But there's one piece that isn't there, and that's the major political problem, the problem of a highly armed international system, which is in fact a kind of international anarchy, every nation for itself, each making itself secure by trying to be scarier than the other. Until that is solved, we will not fully have human rights because the major obstacle to human rights, and to what we now think of as human security, is the militarized security system. I don't think you can think about only one without thinking about the other. They all have to be put together in systemic relationship, one to each and all of the others. This necessity is why peace education takes a holistic approach.

SGIQ: October marks the 15th anniversary of the adoption of UN Security Council Resolution 1325, which recognizes the impact of war on women specifically and affirms their important role in building and restoring peace.

BR: UN Security Council Resolution 1325 on Women, Peace and Security is the most significant international document since the Universal Declaration of Human Rights. If it were fully implemented, it would drastically change the politics of peace and security. The exclusion of women has contributed toward the perpetuation of war.

Civil society organizations, the originators of 1325, are working to bring it into force through education and lobbying for national plans of action that will emphasize women's participation. The objective is to end the violence women suffer in war by avoiding armed conflict and ending war. Some are also working on people's plans of action, actions to be taken by citizens as models to show states how to include women fully and equally into security policy-making at all levels.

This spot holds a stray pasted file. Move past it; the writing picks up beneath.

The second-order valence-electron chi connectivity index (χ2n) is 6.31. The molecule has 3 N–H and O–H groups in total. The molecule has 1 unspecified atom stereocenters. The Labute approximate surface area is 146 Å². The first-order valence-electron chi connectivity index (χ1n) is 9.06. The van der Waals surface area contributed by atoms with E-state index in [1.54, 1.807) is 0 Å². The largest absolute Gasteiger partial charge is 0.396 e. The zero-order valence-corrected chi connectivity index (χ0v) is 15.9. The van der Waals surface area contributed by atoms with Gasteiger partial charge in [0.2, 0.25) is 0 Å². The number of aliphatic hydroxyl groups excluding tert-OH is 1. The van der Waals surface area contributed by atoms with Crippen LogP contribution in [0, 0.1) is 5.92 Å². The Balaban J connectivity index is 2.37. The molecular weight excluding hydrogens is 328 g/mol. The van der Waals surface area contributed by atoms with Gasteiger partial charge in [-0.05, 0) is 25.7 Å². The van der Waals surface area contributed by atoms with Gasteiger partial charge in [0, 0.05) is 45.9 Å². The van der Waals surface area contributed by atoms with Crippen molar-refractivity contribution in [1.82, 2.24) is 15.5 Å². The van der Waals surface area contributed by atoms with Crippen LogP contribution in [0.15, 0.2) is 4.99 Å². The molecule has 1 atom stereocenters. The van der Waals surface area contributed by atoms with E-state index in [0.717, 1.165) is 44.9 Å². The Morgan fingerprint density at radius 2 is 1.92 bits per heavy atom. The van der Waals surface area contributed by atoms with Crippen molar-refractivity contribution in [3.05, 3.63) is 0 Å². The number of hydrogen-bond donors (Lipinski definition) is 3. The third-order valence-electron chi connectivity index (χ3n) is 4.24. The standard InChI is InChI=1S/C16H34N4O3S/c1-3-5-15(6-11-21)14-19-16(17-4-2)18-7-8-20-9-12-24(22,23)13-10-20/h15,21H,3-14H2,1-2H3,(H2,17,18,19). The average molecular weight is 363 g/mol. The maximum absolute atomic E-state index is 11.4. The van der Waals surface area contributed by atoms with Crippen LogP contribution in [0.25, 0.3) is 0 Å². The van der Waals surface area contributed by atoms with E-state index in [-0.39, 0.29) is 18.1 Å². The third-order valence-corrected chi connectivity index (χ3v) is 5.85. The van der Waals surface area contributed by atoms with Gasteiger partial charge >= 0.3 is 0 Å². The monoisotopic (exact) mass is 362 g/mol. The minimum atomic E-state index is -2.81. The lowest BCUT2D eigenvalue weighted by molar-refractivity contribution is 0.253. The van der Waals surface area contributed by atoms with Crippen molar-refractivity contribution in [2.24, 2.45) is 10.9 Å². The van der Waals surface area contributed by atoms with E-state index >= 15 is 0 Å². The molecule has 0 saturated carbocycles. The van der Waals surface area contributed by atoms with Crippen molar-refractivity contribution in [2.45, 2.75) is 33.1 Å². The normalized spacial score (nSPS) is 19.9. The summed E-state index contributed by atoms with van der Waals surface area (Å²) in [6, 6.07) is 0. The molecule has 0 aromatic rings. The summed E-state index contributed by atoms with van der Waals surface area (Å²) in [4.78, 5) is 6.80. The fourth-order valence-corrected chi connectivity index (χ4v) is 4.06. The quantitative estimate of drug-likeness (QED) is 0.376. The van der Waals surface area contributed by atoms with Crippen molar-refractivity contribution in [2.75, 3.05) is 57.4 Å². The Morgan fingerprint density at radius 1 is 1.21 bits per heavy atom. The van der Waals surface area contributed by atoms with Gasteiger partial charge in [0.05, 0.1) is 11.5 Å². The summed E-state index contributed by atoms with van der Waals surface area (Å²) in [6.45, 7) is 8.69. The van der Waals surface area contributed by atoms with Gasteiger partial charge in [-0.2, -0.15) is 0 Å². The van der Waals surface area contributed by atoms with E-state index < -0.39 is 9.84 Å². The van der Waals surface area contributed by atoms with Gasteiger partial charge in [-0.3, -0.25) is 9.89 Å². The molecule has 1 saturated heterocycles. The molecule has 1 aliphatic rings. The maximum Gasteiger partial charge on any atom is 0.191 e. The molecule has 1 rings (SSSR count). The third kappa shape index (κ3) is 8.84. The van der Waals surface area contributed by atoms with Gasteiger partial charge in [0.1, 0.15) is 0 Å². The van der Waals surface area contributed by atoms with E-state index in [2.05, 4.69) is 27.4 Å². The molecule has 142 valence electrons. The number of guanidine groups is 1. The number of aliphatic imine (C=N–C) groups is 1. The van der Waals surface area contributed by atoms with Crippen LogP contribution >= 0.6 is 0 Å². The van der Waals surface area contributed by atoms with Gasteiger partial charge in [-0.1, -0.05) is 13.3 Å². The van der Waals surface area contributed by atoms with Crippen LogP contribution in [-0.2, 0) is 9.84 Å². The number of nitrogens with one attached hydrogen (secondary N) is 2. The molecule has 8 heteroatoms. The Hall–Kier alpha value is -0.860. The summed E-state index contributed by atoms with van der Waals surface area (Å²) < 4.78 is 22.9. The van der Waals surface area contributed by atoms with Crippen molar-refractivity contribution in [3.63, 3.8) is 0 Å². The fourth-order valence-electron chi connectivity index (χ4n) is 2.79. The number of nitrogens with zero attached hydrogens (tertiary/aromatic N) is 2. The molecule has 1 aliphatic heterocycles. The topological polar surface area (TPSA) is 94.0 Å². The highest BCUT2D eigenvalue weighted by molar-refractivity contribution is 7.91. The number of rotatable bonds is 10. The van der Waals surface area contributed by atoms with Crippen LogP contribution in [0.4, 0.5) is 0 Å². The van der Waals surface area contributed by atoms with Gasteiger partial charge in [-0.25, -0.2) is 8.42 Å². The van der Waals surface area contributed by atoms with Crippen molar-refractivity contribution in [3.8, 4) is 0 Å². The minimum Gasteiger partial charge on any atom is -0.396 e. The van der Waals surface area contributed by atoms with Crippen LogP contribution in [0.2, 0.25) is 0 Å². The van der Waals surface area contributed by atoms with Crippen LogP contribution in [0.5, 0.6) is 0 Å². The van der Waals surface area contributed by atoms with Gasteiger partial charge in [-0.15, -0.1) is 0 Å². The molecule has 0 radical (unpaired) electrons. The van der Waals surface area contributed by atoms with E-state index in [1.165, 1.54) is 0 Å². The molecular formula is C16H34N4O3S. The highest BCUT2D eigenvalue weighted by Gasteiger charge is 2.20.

There will be no end to armed conflict so long as decisions about security are made solely within the mindset of armed force as the ultimate arbiter of national security--security of the state rather than the well-being of the people of the nation, actual human security. Including women and other excluded citizens in security policy-making would be one way to take some steps toward ending that narrow state-centered definition of security and the constant cycle of armed conflict.

Militarism and Sexism

SGIQ: You have written on the connections between war and sexism, arguing that both are part of a patriarchal system based on the threat of force. Could you elaborate?